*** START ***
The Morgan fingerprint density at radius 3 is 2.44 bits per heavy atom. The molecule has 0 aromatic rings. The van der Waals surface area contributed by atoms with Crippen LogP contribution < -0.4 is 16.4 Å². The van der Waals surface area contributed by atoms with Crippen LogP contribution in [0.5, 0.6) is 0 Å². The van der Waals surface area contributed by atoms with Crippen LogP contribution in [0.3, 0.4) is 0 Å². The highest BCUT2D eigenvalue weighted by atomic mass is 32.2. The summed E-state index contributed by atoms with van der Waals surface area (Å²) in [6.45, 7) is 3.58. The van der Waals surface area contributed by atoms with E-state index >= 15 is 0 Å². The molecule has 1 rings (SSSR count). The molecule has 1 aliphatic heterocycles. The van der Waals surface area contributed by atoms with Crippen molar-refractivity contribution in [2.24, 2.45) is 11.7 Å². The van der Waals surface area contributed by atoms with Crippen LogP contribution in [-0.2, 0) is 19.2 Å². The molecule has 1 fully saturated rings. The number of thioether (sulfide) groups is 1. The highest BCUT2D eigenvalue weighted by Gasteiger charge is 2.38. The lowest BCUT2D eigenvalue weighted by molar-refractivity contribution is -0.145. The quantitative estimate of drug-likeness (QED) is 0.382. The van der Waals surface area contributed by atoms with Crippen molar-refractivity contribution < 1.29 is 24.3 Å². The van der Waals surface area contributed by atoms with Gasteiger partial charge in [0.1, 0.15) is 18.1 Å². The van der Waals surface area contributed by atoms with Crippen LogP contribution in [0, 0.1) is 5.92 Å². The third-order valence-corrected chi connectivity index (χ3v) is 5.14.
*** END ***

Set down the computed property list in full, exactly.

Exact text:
The Morgan fingerprint density at radius 3 is 2.44 bits per heavy atom. The molecule has 0 aromatic rings. The van der Waals surface area contributed by atoms with Crippen LogP contribution < -0.4 is 16.4 Å². The van der Waals surface area contributed by atoms with Crippen LogP contribution in [0.5, 0.6) is 0 Å². The van der Waals surface area contributed by atoms with Crippen LogP contribution in [0.3, 0.4) is 0 Å². The highest BCUT2D eigenvalue weighted by atomic mass is 32.2. The summed E-state index contributed by atoms with van der Waals surface area (Å²) in [6.45, 7) is 3.58. The van der Waals surface area contributed by atoms with E-state index >= 15 is 0 Å². The molecule has 1 rings (SSSR count). The molecule has 1 aliphatic heterocycles. The van der Waals surface area contributed by atoms with Crippen molar-refractivity contribution in [2.24, 2.45) is 11.7 Å². The van der Waals surface area contributed by atoms with Crippen LogP contribution in [-0.2, 0) is 19.2 Å². The molecule has 1 fully saturated rings. The number of thioether (sulfide) groups is 1. The highest BCUT2D eigenvalue weighted by Gasteiger charge is 2.38. The lowest BCUT2D eigenvalue weighted by molar-refractivity contribution is -0.145. The quantitative estimate of drug-likeness (QED) is 0.382. The van der Waals surface area contributed by atoms with Crippen molar-refractivity contribution < 1.29 is 24.3 Å². The van der Waals surface area contributed by atoms with Gasteiger partial charge in [0.1, 0.15) is 18.1 Å². The van der Waals surface area contributed by atoms with Crippen LogP contribution in [0, 0.1) is 5.92 Å². The third-order valence-corrected chi connectivity index (χ3v) is 5.14.